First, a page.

There is no clear right or wrong answer. But it's reasonable to ask -- especially in tough economic times -- whether affluent districts could bring spending more in line with other successful districts. At a minimum, taxpayers should be entitled to understand specifically what would be lost should the cuts be made.

But if few are questioning anything, schools are free to continue with business as usual, using our children as funding shields, accountable to no one.


Tuesday, October 27, 2009

Do school officials reside in charmed neighborhoods?

Check out this Sunday column by Brian Dickerson:

Detroit Free Press: Schools finally know where they stand: At ground zero (10/25/09)

I started reading it, thinking it was just another “schools need more money” rant.

But this well-written piece baited me… lured me in… and then WHAM:

Still, you have to wonder where some of the public educators expressing shock at last week's developments spent their summer. Have they really been living in the same state as the rest of us?

Do school officials reside in charmed neighborhoods where jobs have begun to reappear, foreclosures are on the wane, and home prices are picking up? Are their neighbors getting pay raises, replacing large kitchen appliances and eating out more?

Oh, how I wish the Michigan Association of School Boards – the MASB – would switch to using this sort of material as part of their training program.

It takes a twist to the left towards the end, but that's OK because it tempts readers to think about the reality of the situation, and ponder outcomes.

==> Mike.

I've posted the text of the article below, in case the link doesn't work.

October 25, 2009
Schools finally know where they stand: At ground zero


Superintendents of Michigan's richest school districts are apoplectic -- and who can blame them?

Just a week ago, their districts were the closest thing our battered state had to sacred cows; now they've been tossed into the meat grinder with everyone else.

What happened? Haven't voters identified K-12 education as a top priority in every public opinion poll since the beginning of time? Hasn't there been a bipartisan understanding that, in the event of a biblical flood that covered the Capitol dome, the school aid budget would be the one thing lawmakers snatched up before fleeing for higher ground?

School superintendents aren't stupid, you understand. They knew a real flood
was coming, and they say they were prepared for, or at least resigned to, the $165-per-pupil hit that everyone had decided was their fair share of Lansing's end times slash-a-thon.

But then $165 per pupil became $292. And for the wealthiest districts -- the ones that weren't already advertising for emergency financial managers and holding bake sales to pay for their music teachers -- that was just the beginning.

Suddenly, out of nowhere, the governor who's been the darling of public educators for seven years was coming at them with a flamethrower, vetoing the money the richest school districts had long relied on to keep themselves at the head of the pack.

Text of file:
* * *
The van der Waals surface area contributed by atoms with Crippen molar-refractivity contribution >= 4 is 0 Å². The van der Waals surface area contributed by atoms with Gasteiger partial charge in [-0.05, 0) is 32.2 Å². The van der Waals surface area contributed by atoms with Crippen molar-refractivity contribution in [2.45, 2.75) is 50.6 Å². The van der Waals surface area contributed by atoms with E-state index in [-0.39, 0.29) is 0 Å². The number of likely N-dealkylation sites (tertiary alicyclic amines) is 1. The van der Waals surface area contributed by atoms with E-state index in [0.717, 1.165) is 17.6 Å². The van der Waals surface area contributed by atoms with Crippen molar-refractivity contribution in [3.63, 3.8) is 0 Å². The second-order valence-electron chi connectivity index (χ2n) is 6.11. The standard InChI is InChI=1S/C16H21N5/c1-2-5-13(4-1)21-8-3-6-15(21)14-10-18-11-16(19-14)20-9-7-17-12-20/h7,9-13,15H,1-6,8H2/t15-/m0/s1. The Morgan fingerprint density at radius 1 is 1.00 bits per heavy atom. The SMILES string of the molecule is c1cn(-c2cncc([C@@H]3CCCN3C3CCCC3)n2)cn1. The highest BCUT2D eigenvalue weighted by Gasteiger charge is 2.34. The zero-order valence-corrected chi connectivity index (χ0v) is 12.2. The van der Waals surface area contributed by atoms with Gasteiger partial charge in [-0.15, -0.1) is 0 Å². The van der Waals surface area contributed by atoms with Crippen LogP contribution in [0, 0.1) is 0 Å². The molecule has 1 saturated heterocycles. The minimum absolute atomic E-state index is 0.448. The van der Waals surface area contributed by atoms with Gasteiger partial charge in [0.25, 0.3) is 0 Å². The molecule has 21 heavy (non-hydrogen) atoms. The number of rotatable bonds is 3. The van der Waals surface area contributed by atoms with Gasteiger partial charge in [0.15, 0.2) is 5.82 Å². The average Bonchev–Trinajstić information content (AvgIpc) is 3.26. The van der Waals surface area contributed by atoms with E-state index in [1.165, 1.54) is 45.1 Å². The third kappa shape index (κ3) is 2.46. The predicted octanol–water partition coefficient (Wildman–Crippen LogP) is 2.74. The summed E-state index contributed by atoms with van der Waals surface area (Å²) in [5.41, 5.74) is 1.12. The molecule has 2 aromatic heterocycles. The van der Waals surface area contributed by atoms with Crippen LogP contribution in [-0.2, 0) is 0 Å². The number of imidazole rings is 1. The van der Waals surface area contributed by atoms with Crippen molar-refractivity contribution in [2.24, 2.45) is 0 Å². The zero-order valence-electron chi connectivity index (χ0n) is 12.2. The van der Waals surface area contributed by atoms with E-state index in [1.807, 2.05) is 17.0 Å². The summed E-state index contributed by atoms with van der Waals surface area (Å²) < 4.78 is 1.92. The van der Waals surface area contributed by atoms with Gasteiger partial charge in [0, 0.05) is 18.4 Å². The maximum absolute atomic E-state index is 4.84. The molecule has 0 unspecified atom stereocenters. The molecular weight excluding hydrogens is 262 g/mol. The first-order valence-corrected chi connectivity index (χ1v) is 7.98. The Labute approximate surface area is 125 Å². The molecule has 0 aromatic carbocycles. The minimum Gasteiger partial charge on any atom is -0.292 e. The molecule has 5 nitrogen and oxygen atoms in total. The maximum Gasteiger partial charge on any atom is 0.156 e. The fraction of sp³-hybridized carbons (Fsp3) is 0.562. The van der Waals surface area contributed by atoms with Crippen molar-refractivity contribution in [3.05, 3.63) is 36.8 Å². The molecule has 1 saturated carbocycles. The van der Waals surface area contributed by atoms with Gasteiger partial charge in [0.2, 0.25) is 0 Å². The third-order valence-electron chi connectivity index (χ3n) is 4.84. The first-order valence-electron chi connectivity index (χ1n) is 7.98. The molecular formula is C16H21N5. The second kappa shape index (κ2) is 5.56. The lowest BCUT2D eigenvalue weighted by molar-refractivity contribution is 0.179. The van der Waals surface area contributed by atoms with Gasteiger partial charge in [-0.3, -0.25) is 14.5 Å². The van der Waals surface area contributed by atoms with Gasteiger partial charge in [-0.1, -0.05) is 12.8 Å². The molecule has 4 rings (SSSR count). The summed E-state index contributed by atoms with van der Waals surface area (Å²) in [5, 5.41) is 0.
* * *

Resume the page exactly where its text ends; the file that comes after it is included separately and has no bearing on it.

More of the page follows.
School leaders say they knew that Granholm was frustrated with Senate Majority Leader Mike Bishop, and with his Republican Senate's refusal to consider any revenue adjustment that might be construed as a tax increase. But why was she suddenly taking it out on them?

And why was the governor insisting the state couldn't afford the per-pupil expenditures legislators had approved, when the school aid budget on her desk reflected revenue estimates that the state's most trusted bean counters had made just last May?

A parallel state?

It's easy, as I said, to understand the top-tier superintendents' dismay. Here they are, nearly four months into the fiscal year, and just learning that millions of dollars they've already committed to spend won't be materializing. It's like planning Thanksgiving dinner for 20 people and learning, as you're preheating the oven, that there's no turkey or stuffing available.

Still, you have to wonder where some of the public educators expressing shock at last week's developments spent their summer. Have they really been living in the same state as the rest of us?

Do school officials reside in charmed neighborhoods where jobs have begun to reappear, foreclosures are on the wane, and home prices are picking up? Are their neighbors getting pay raises, replacing large kitchen appliances and eating out more?
And if none of these things is true, as I suspect, why is anyone the least bit surprised that the tax revenues Michigan relies on to support its schools have continued to plummet since May, or that they are likely to keep falling?

A sense of where they've been

For the record, I don't imagine for a minute that public school administrators are any more impervious to economic reality than the rest of us. Even the most affluent school districts have witnessed dwindling enrollments, increased demand for free or subsidized lunches, and burgeoning mental health problems. No one has to tell educators theirs is a state in crisis.

Still, many educators have remained certain that, especially in communities that have historically prided themselves on superior schools, tradition would somehow trump economic reality.

Suburban legislators might look the other way while poor people lost medical care or nursing homes were shuttered, and they might express sympathy for college students who lost tuition grants they'd been promised, even if most young people were too busy to vote.

But surely suburbanites would not sit still for massive cuts to their own children's' educational resources. Surely, if forced to choose between funding primary schools and keeping chewing tobacco or bottled water a few pennies cheaper, even the most tax-averse Republicans would choose pragmatism over ideological purity -- wouldn't they?

We'll know soon enough.

In the meantime, Michigan's richest school districts have belatedly achieved what airline pilots call "situational awareness."

Now teachers and school superintendants know what nursing home operators and police dispatchers do: In Michigan, we are all living at ground zero.

Contact BRIAN DICKERSON: 313-222-6584 or